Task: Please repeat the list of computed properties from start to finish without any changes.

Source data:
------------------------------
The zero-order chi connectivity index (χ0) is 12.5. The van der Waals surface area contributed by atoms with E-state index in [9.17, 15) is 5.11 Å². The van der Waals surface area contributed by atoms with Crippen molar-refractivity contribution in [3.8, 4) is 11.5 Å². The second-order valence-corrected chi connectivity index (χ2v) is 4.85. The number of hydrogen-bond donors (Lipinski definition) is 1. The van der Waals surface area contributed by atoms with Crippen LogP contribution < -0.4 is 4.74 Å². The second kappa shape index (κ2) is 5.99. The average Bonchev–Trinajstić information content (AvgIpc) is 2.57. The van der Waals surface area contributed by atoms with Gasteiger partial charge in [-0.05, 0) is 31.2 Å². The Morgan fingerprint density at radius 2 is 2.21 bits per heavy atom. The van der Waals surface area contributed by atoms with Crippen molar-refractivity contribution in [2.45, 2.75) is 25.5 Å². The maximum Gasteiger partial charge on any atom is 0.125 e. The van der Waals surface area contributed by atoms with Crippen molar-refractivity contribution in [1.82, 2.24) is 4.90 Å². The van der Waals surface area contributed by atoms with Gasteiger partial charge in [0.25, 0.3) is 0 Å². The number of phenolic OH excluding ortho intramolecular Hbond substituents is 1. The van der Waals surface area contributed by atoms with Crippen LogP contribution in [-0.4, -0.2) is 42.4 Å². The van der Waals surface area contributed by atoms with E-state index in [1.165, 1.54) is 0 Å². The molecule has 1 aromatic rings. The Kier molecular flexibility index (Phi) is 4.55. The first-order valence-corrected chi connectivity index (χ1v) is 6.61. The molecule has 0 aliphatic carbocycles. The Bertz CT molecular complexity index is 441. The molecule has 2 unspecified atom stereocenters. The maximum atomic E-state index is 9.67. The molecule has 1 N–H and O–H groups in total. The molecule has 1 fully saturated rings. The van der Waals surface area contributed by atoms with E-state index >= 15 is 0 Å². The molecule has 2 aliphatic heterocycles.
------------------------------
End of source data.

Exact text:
The zero-order chi connectivity index (χ0) is 12.5. The van der Waals surface area contributed by atoms with E-state index in [9.17, 15) is 5.11 Å². The van der Waals surface area contributed by atoms with Crippen molar-refractivity contribution in [3.8, 4) is 11.5 Å². The second-order valence-corrected chi connectivity index (χ2v) is 4.85. The number of hydrogen-bond donors (Lipinski definition) is 1. The van der Waals surface area contributed by atoms with Crippen LogP contribution < -0.4 is 4.74 Å². The second kappa shape index (κ2) is 5.99. The average Bonchev–Trinajstić information content (AvgIpc) is 2.57. The van der Waals surface area contributed by atoms with Gasteiger partial charge in [-0.05, 0) is 31.2 Å². The Morgan fingerprint density at radius 2 is 2.21 bits per heavy atom. The van der Waals surface area contributed by atoms with Crippen molar-refractivity contribution in [2.45, 2.75) is 25.5 Å². The maximum Gasteiger partial charge on any atom is 0.125 e. The van der Waals surface area contributed by atoms with Crippen molar-refractivity contribution in [1.82, 2.24) is 4.90 Å². The van der Waals surface area contributed by atoms with Gasteiger partial charge in [0.25, 0.3) is 0 Å². The number of phenolic OH excluding ortho intramolecular Hbond substituents is 1. The van der Waals surface area contributed by atoms with Crippen LogP contribution in [-0.4, -0.2) is 42.4 Å². The van der Waals surface area contributed by atoms with E-state index in [1.165, 1.54) is 0 Å². The molecule has 1 aromatic rings. The Kier molecular flexibility index (Phi) is 4.55. The first-order valence-corrected chi connectivity index (χ1v) is 6.61. The molecule has 0 aliphatic carbocycles. The Bertz CT molecular complexity index is 441. The molecule has 2 unspecified atom stereocenters. The maximum atomic E-state index is 9.67. The molecule has 1 N–H and O–H groups in total. The molecule has 1 fully saturated rings. The van der Waals surface area contributed by atoms with E-state index >= 15 is 0 Å². The molecule has 2 aliphatic heterocycles.